George Clark’s review published on Letterboxd:
2020 Releases Ranked-HERE
Ron Howard, man, what are you thinking? Hillbilly Elegy really doesn’t live up to the somewhat hype it received upon it’s first trailer....but, we all expected that didn’t we. Directed by Ron Howard and starring Glenn Close, Amy Adams, Gabriel Basso, Haley Bennett, Freida Pinto and Bo Hopkins, the story follows a Yale law student who returns to his Ohio hometown after a family emergency.
Based on the 2016 memoir “Hillbilly Elegy” written by J. D. Vance (a book I have never read) I went into this completely blind and, whilst I didn’t hate it, I didn’t enjoy it either. It’s not completely awful but it’s odd, strange and far from Howard’s best. Now, the film does look somewhat good with its cinematography standing out nicely above the other abysmal parts, but apart from that, and the opening 20 minutes that were by far the best in the film, not much else stood out.
Everyone deserves a chance to like this movie, it’s definitely got some good qualities. Yet for me, everything (other than one plot point) failed to impress me. The way the film cuts to flashback upon flashback, time and time again, doesn’t allow the film to develop upon its rather simple premise and, to be quite simple, the films portrayal of people living like this is off putting. Of course there will always be individuals who are “less smart” but to portray them as angry and less intelligent as whole really didn’t work for the film as despite me never knowing any “hillbilly” individuals, I am more than sure they don’t all deserve to be depicted like this.
However, the family dynamic really stood out to me. Most notably the relationship between the mother and son. This relationship is very similar to the one I share with my own mother. One of anguish, bitterness and overall harshness at times but also one of love, kindness and help that has moved me and my family through difficult times. It’s a plot point that very much hit home, how the son acts, how the mother acts and the many interactions they share throughout really managed to connect with me more than I expected. I’m thankful that my experience hasn’t gone as far as this, of course I am also to blame, and I’m thankful it never will be like this but watching it, watching how the actions of both impact one another, really managed to work for me and slightly improve the film overall.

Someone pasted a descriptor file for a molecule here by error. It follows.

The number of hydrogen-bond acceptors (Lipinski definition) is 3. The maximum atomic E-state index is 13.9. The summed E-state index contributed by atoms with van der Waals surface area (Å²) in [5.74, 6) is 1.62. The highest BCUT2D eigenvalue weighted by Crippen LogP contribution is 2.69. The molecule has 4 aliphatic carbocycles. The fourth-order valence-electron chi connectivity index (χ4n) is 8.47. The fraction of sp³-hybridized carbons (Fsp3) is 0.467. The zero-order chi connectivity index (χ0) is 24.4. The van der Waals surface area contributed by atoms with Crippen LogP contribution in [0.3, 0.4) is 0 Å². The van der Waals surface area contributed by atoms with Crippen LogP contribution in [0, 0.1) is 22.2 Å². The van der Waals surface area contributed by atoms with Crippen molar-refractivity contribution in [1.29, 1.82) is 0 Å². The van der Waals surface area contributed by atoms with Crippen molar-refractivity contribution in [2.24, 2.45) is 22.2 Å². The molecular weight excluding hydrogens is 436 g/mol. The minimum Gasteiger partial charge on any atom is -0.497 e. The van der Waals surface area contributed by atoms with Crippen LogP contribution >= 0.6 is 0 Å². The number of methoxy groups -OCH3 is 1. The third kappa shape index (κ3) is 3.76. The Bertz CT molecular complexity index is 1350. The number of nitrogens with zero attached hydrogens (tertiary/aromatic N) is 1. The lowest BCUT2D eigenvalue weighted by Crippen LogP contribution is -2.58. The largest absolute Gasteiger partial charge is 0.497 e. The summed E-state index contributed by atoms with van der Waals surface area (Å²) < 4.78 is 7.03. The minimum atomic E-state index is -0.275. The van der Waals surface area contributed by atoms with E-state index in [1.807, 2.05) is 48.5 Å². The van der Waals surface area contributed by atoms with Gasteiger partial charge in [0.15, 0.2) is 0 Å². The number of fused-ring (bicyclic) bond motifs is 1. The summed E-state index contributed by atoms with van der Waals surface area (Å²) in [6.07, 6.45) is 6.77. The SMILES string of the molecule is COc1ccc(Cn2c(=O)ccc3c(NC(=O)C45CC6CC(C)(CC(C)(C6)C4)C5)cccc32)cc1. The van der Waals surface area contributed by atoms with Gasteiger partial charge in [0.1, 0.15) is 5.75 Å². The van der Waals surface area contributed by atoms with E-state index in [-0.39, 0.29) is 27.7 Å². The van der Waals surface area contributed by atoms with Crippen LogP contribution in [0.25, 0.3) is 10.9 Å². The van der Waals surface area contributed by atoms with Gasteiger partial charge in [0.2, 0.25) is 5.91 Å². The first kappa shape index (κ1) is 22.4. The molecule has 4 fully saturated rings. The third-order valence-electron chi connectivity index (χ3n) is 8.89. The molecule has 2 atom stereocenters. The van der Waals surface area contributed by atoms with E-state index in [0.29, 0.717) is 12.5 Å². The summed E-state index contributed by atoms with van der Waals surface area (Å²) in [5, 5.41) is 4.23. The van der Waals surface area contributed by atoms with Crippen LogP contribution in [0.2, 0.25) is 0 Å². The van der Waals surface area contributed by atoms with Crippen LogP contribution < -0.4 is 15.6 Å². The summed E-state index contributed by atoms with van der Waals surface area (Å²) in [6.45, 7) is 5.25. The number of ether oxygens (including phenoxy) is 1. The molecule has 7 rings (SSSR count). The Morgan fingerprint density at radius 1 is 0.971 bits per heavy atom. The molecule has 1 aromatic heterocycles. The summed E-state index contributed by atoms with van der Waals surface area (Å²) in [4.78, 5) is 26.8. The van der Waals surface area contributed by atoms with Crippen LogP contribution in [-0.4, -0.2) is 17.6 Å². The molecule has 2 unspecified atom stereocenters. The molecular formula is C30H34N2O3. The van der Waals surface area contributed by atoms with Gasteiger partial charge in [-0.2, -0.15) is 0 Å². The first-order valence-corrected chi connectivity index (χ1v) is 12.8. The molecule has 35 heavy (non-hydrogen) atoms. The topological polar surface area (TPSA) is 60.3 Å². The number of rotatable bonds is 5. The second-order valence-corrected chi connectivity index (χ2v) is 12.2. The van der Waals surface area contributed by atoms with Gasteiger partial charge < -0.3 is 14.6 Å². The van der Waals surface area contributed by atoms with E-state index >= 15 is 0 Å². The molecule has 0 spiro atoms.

Ultimately though, when the film focused on how your family experience can shape your future, it managed to connect with me. However, setting aside that aspect, from a critical standpoint, it’s just not good enough. Whilst the acting may be decent, the source material, way it’s executed and overall feel of the film just feels off and at the end of the day, when it’s all said and done and the film has concluded, it’s one I will more than likely quickly forget about and despite a small connection to one tiny detail, it overall wasn’t a film I enjoyed.